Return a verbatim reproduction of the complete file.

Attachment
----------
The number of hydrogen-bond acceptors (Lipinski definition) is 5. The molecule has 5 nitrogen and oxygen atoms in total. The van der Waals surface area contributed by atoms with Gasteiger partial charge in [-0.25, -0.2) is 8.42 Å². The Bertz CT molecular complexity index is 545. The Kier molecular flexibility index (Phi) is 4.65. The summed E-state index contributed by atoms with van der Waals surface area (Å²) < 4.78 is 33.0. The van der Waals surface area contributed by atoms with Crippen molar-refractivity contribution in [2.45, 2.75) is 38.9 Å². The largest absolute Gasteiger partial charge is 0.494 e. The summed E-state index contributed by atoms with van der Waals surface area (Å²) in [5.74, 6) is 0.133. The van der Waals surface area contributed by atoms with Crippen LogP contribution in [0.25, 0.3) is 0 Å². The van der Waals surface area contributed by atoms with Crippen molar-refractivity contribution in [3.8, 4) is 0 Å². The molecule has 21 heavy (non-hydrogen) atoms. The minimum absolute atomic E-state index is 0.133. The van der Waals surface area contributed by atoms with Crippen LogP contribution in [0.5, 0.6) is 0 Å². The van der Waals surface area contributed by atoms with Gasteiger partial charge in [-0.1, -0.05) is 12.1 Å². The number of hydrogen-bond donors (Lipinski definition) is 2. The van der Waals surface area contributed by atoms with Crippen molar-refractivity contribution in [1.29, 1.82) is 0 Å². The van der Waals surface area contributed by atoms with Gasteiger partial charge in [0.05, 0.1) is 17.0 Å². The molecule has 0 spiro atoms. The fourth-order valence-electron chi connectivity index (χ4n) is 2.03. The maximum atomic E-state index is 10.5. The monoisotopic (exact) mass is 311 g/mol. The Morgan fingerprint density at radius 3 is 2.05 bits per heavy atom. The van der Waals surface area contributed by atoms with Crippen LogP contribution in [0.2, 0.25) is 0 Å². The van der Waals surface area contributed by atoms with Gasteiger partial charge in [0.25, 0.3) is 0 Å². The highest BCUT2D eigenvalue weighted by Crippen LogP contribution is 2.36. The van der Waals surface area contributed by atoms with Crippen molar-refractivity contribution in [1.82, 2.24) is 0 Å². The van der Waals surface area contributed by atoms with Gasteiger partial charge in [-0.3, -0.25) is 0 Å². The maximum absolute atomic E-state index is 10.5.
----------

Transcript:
The number of hydrogen-bond acceptors (Lipinski definition) is 5. The molecule has 5 nitrogen and oxygen atoms in total. The van der Waals surface area contributed by atoms with Gasteiger partial charge in [-0.25, -0.2) is 8.42 Å². The Bertz CT molecular complexity index is 545. The Kier molecular flexibility index (Phi) is 4.65. The summed E-state index contributed by atoms with van der Waals surface area (Å²) < 4.78 is 33.0. The van der Waals surface area contributed by atoms with Crippen molar-refractivity contribution in [2.45, 2.75) is 38.9 Å². The largest absolute Gasteiger partial charge is 0.494 e. The summed E-state index contributed by atoms with van der Waals surface area (Å²) in [5.74, 6) is 0.133. The van der Waals surface area contributed by atoms with Crippen LogP contribution in [0.25, 0.3) is 0 Å². The van der Waals surface area contributed by atoms with Crippen molar-refractivity contribution in [3.8, 4) is 0 Å². The molecule has 21 heavy (non-hydrogen) atoms. The minimum absolute atomic E-state index is 0.133. The van der Waals surface area contributed by atoms with Crippen LogP contribution in [0.5, 0.6) is 0 Å². The van der Waals surface area contributed by atoms with Gasteiger partial charge in [-0.1, -0.05) is 12.1 Å². The number of hydrogen-bond donors (Lipinski definition) is 2. The van der Waals surface area contributed by atoms with Crippen molar-refractivity contribution in [1.29, 1.82) is 0 Å². The van der Waals surface area contributed by atoms with Gasteiger partial charge in [0.05, 0.1) is 17.0 Å². The molecule has 0 spiro atoms. The fourth-order valence-electron chi connectivity index (χ4n) is 2.03. The maximum atomic E-state index is 10.5. The monoisotopic (exact) mass is 311 g/mol. The Morgan fingerprint density at radius 3 is 2.05 bits per heavy atom. The van der Waals surface area contributed by atoms with Crippen LogP contribution in [0.2, 0.25) is 0 Å². The van der Waals surface area contributed by atoms with Gasteiger partial charge in [0.25, 0.3) is 0 Å². The highest BCUT2D eigenvalue weighted by Crippen LogP contribution is 2.36. The van der Waals surface area contributed by atoms with Crippen molar-refractivity contribution in [1.82, 2.24) is 0 Å². The van der Waals surface area contributed by atoms with Gasteiger partial charge in [-0.3, -0.25) is 0 Å². The maximum absolute atomic E-state index is 10.5.